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    Online Fantasy Gaming: Maze of fluctuating and conflicting laws

    Online Fantasy Gaming: Maze of fluctuating and conflicting laws

    Online Fantasy Gaming: Maze of fluctuating and conflicting laws
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    By CNBCTV18.com Contributor  IST (Updated)


    The need of the hour is a uniform law specifically recognizing and regulating money-based online gaming.

    Even before the pandemic struck India, the country had a steady (and rising) number of online gamers. The pandemic only further expanded the reach of the online gaming industry.
    Not only did the number of online gamers increase, but the pandemic also caused acceptability and adoption of online gaming as part of mainstream recreation and entertainment.
    According to the mobile app market intelligence firm Sensor Tower, India saw the highest number of game downloads in the world, with 7.3 billion installs, during the first three quarters of 2020.
    A major part of the online gaming industry is the much-hyped online fantasy league gaming, which can be played with or without real money on several apps developed by MPL, Dream11, and Nazara. The Indian gaming industry is small in comparison to the global market based on the dollar spent per player.
    However, given India’s young demographic, smartphone penetration, rising disposable income, and opportunities created by the pandemic, investors and entrepreneurs are very bullish on the fantasy league gaming sector.
    India has already received more than $500 million in foreign investments in online gaming businesses in FY 2020-21. Not only private and venture capital firms, but also retail investors are bullish on the sector. Nazara Technologies Limited’s IPO, the first pure-play gaming company IPO, was oversubscribed by 175 times!
    Even with these massive investments, the grass is not all green in the arena. Doing business is tough for entrepreneurs and managers in this sector, as they have to navigate an ambiguous and uncertain regulatory environment.  Gambling or betting is a State subject and each State is permitted to frame its own laws The Central Government, various State Governments, and the judiciary, each have taken different views on the legality of this nascent, rising sector, and wading through differing and changing regimes is often chaotic and destabilizing for entrepreneurs and business managers.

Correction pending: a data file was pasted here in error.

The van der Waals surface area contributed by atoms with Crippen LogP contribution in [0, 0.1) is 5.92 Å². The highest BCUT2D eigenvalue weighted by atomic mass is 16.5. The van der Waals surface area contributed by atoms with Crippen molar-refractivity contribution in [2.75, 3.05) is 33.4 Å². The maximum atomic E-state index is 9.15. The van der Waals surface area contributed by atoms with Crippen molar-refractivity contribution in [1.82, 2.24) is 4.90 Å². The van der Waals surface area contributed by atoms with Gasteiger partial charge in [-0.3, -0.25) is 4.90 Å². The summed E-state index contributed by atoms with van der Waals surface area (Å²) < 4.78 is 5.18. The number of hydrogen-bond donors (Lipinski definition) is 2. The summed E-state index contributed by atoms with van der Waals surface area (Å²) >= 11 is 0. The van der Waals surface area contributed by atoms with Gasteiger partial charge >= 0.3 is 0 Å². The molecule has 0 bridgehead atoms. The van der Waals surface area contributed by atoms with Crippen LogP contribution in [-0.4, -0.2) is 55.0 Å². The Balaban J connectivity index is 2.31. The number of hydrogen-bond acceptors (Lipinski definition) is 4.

The Central Government had been fairly pragmatic in its approach and sympathetic towards the sector. A discussion paper by Niti Aayog, the Central Government’s top think tank, seeks to provide a level and uniform regulatory regime applicable in all parts of India and acceptable to all stakeholders. The discussion paper seeks to remove any ambiguity on the applicability of gambling laws on the online gaming industry, and set definitive standards and objective criteria which can be applied to each online fantasy game format to determine whether such a format falls within the definition of a game of skill or gambling.
    The Supreme Court and various High Courts have consistently ruled that money-based online fantasy gaming is not gambling, and, moreover, that it is constitutionally protected as a fundamental right to livelihood. The courts have reasoned that money-based online fantasy sports are a game of skill, where a player’s success depends on his adroitness, attention, experience, superior knowledge, and training,  and not on mere chance. Therefore, online fantasy sports cannot be classified as gambling or betting.  However, in March 2020, the Supreme Court admitted an appeal against a Bombay High Court judgment, casting a shadow of doubt on the future of the industry.
    No State (with the exception of Nagaland and Sikkim) has any dedicated legislation governing online gaming. Several states continue to perceive online fantasy gaming as a form of gambling or betting (despite High Court and Supreme Court judgements to the contrary) to be governed by gambling laws. Gambling laws are woefully inadequate in dealing with the industry’s issues. The central law on gambling is 150-year-old legislation, and most States have adopted a similar iteration of that outdated law. None of these ancient laws was drafted in the context of the age of the internet and sophisticated online gaming formats.  Further, some states such as Andhra Pradesh, Assam, Odisha, Tamil Nadu, and Telangana have gone to the extent of banning real money online fantasy gaming and other States are threatening to follow suit.
    Gaming industry entrepreneurs and business managers have to wrestle with the current maze created by an inadequate central law, hostile State laws, and an evolving judicial landscape, instead of being able to focus on their businesses and giving end-users a better experience.
    Niti Aayog’s approach in starting a dialogue with all stakeholders and attempting to build a common regulatory platform is commendable. However, much more is needed from the Central Government. The need of the hour is a uniform law specifically recognizing and regulating money-based online gaming. This would not only give the gaming industry the much-needed recognition, respite, and a finite set of guidelines but would also provide the States with a strong and viable alternative to regulate the sector, instead of dealing with the sector through ancient gambling laws.
    Manvinder Singh and Anant Mishra are Partner and Senior Associate, respectively, with J. Sagar Associates. Views are personal. 
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